Teaching kids

Through my involvement with the USMA Schools Program, I have recently had an opportunity to watch Sabum Cariotis teaching young kids who are completely new to taekwon-do. This has given me cause to consider my own approach to young kids and how this fits with the message that Sabum Cariotis has been expressing lately that “Adults are easy, but until you have taught young children, you cannot call yourself an instructor.”

One thing that has always intrigued me is that in a martial art in which “discipline” is paramount, Sabum Cariotis does not enforce discipline on young kids in the straightforward way that I would approach it. I tend to say “Do this!” and then stay and wait until it is done. I am reasonably good at this form of “crowd control” and have assumed that crowd control is a necessary pre-cursor to “learning readiness”. In other words, I have implicitly been operating from the assumption that before the kids can learn anything, they need to be quiet and listening but I haven’t considered whether it matters at all how they got to be quiet and that once they are quiet, how you actually get them to listen actively rather than passively to what you are saying. Although in my professional role as an educator, I spend a lot of time considering teaching and learning strategies for adults and I have always argued that understanding how to talk to kids is one of the best preparations for teaching adults, I actually haven’t spent much time relating what it is that kids are “listening to” back to the teaching situation – I teach in the tertiary sector, I teach concepts, and I am very much a person of words, so I automatically think of listening as being focussing on what I am saying despite being aware personally and professionally that “active listening” involves a whole lot more than that. I am also aware that younger kids in particular will naturally understand the inflections in speech which carry the emotional content of what is being said irrespective of whether they understand the semantic content (ie the meaning of the words). They read “body language” in its natural form in a way that many adults (sadly) have been taught to filter out.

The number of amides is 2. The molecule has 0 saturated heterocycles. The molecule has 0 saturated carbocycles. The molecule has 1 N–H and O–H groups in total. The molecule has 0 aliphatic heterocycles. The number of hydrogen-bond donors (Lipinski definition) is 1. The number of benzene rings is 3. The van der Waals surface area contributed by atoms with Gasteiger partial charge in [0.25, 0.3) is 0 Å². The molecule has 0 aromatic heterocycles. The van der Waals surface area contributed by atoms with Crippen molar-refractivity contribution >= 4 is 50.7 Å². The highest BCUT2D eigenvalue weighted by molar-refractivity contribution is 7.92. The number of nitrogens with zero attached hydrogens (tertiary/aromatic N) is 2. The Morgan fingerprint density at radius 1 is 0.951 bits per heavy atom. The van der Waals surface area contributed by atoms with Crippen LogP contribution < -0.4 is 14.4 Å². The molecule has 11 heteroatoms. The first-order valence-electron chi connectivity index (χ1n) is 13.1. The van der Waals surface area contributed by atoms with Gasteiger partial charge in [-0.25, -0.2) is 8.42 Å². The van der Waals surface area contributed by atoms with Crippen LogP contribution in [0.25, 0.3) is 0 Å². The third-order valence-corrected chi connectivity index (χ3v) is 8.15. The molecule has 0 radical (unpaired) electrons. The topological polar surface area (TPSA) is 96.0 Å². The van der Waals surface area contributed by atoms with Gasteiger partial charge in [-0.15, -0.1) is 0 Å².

So although I might think that I succeeded a bit in teaching kids by ensuring that they are under control and doing as I say, what I see Sabum Cariotis doing is capturing his students from the inside out. He captures their attention and motivation from within themselves in contrast to my approach of trapping them in a corner and forcing my will onto them. It occurs to me that the essential difference will be in terms of “ownership” of what the students learning – when I force my will on someone in a teaching situation, they might “learn the basics” much more quickly because of my enforced discipline than if I try to achieve self-motivation for learning first, but I have probably stifled their ownership of learning, their willingness to seek out knowledge on their own and, in the longer term, their creativity. This loss of creativity is hugely important and is something that can’t easily be rectified.